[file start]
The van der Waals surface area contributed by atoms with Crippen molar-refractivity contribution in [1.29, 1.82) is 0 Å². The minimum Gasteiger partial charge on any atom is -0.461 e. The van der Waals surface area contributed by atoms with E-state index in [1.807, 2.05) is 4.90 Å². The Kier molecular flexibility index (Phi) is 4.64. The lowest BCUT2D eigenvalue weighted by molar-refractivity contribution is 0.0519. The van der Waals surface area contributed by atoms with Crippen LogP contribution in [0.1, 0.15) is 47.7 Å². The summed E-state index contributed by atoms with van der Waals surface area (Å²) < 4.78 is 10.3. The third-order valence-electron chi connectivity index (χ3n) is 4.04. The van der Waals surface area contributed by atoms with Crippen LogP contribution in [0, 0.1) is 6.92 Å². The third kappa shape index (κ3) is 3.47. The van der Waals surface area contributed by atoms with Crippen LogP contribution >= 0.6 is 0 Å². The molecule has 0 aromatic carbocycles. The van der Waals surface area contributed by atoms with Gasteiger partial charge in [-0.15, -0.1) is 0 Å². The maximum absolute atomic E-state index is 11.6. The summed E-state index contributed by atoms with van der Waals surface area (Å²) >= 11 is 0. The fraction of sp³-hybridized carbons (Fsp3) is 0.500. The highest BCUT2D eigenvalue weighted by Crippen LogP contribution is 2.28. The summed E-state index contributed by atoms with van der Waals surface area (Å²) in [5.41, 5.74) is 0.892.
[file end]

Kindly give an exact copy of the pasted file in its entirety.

The van der Waals surface area contributed by atoms with Crippen molar-refractivity contribution in [1.29, 1.82) is 0 Å². The minimum Gasteiger partial charge on any atom is -0.461 e. The van der Waals surface area contributed by atoms with E-state index in [1.807, 2.05) is 4.90 Å². The Kier molecular flexibility index (Phi) is 4.64. The lowest BCUT2D eigenvalue weighted by molar-refractivity contribution is 0.0519. The van der Waals surface area contributed by atoms with Crippen LogP contribution in [0.1, 0.15) is 47.7 Å². The summed E-state index contributed by atoms with van der Waals surface area (Å²) < 4.78 is 10.3. The third-order valence-electron chi connectivity index (χ3n) is 4.04. The van der Waals surface area contributed by atoms with Crippen LogP contribution in [0, 0.1) is 6.92 Å². The third kappa shape index (κ3) is 3.47. The van der Waals surface area contributed by atoms with Crippen LogP contribution >= 0.6 is 0 Å². The molecule has 0 aromatic carbocycles. The van der Waals surface area contributed by atoms with Gasteiger partial charge in [-0.15, -0.1) is 0 Å². The maximum absolute atomic E-state index is 11.6. The summed E-state index contributed by atoms with van der Waals surface area (Å²) >= 11 is 0. The fraction of sp³-hybridized carbons (Fsp3) is 0.500. The highest BCUT2D eigenvalue weighted by Crippen LogP contribution is 2.28. The summed E-state index contributed by atoms with van der Waals surface area (Å²) in [5.41, 5.74) is 0.892.